What then is a lie? This looks like another legal term. Perhaps the most revealing cognate of lie is Latvian lùgt “hidden.” But, in order to understand what a lie is, we should return to medieval Scandinavia. In one of the best-known mythological songs of The Poetic Edda (which is a collection of such songs), the great god Thor (Þórr) wakes up and discovers that his hammer has been stolen. Without the hammer the gods are defenseless and will be conquered by the giants. Loki, another god, flies to Giantland, the place where the hammer, most likely, will be found, and, when he returns home, Thor begs him to share the news while he is still in the air, because, as he explains, he who sits often forgets the story, and he who lies tends to deal in lies. In Icelandic, the pun on lies—lies, though less clear than in English, is also unmistakable. The implication of Thor’s request must be that, if the messenger waits too long, he will forget some details and the information will no longer be fully reliable. From one tale to another this sense of “lie” comes to the foreground with great regularity: lie means “unreliable or unproven information” or “the information shown to be false,” rather than deliberate deception.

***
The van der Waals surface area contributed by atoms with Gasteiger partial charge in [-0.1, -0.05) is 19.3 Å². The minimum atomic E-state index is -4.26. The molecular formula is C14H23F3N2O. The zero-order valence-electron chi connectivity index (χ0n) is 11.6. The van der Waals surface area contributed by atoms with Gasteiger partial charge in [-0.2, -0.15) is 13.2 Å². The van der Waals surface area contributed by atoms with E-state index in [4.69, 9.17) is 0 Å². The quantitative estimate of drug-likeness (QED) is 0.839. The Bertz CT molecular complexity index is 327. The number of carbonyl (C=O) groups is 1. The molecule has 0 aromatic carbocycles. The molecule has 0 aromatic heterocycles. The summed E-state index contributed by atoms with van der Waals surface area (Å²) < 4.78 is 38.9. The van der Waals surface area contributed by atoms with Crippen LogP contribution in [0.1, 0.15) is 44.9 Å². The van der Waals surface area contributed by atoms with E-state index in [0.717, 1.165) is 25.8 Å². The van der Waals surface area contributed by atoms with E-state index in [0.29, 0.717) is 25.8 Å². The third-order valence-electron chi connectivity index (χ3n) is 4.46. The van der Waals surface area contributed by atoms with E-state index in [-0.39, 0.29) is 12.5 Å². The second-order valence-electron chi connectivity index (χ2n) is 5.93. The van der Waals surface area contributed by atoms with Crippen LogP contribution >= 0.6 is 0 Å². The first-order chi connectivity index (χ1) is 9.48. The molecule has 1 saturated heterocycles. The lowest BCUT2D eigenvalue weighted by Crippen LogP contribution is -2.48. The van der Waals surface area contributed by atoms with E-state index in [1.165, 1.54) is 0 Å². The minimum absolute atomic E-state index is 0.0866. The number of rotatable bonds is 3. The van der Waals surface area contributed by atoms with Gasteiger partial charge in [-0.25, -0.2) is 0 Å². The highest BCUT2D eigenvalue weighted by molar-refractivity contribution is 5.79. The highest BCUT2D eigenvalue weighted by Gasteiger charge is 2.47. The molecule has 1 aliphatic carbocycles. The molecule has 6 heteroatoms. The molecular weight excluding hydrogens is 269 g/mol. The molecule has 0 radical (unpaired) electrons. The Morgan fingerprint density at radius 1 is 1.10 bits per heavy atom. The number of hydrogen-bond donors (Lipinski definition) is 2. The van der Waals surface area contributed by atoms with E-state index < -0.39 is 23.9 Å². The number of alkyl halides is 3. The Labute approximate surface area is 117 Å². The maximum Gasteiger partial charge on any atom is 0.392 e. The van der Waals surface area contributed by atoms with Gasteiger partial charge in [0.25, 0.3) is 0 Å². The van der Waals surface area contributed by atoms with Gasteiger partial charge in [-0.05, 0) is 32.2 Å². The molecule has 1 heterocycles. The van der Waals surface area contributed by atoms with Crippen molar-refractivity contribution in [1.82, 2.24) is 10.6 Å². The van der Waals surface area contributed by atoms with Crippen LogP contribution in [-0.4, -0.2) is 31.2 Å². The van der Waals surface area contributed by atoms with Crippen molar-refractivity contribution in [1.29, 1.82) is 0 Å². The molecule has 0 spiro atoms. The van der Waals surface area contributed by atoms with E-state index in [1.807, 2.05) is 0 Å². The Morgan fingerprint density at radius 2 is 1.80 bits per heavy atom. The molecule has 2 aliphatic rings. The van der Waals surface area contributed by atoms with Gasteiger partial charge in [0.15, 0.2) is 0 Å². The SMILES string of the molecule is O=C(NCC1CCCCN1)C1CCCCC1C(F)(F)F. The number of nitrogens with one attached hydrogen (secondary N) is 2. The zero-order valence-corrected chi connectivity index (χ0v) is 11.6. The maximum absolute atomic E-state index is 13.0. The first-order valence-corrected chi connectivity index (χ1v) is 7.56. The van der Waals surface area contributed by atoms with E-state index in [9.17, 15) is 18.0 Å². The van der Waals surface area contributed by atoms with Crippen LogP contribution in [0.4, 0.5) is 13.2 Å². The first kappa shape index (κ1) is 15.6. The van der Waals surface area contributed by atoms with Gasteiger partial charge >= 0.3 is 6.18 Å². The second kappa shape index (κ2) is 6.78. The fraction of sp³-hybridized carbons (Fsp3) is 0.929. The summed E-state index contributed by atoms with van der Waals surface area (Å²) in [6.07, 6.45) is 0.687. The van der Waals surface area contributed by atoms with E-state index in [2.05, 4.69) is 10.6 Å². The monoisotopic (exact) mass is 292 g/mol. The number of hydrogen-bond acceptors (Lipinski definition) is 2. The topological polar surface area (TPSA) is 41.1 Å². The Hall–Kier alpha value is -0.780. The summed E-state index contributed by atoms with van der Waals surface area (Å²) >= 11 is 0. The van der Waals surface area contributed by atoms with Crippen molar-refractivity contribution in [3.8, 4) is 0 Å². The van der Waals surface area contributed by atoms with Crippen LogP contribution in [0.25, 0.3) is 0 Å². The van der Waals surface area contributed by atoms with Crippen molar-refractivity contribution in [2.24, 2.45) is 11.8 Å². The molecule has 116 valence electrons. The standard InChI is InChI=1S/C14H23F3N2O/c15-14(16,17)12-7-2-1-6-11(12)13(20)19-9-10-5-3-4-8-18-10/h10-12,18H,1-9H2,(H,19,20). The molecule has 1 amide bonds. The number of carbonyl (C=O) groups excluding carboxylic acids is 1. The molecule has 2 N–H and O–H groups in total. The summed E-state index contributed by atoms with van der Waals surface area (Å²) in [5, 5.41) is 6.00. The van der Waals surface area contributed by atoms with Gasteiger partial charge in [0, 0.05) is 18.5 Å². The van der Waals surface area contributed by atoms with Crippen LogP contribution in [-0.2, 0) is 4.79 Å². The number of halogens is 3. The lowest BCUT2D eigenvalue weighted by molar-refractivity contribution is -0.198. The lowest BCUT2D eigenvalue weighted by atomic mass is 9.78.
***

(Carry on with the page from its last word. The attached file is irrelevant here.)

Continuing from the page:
This then is the picture, as it emerges from the study of Old Germanic texts and institutions. Life looked like a gigantic court. The laws were numerous, and litigation was unceasing. In this respect, we are neither better nor worse off than those who inhabited the European continent a millennium ago. Everyone was a potential defendant. Accused of guilt, this person denied it and revealed the truth. That is why related words designated truth, guilt, and denial. Sometimes even the same word combined both meanings. Old Engl. syn, mentioned last week in the phrase syn and sacu, meant “fault, crime”; “denial” was one of its senses. Outside English, the cognates of the same noun syn, when coupled with the word for “need,” meant “an excuse for not appearing at the court proceedings.” After the conversion, the cognates of syn were chosen all over the Germanic-speaking world to designate “sin.” The new meaning ousted the previous ones. The original syn/sin came to an end.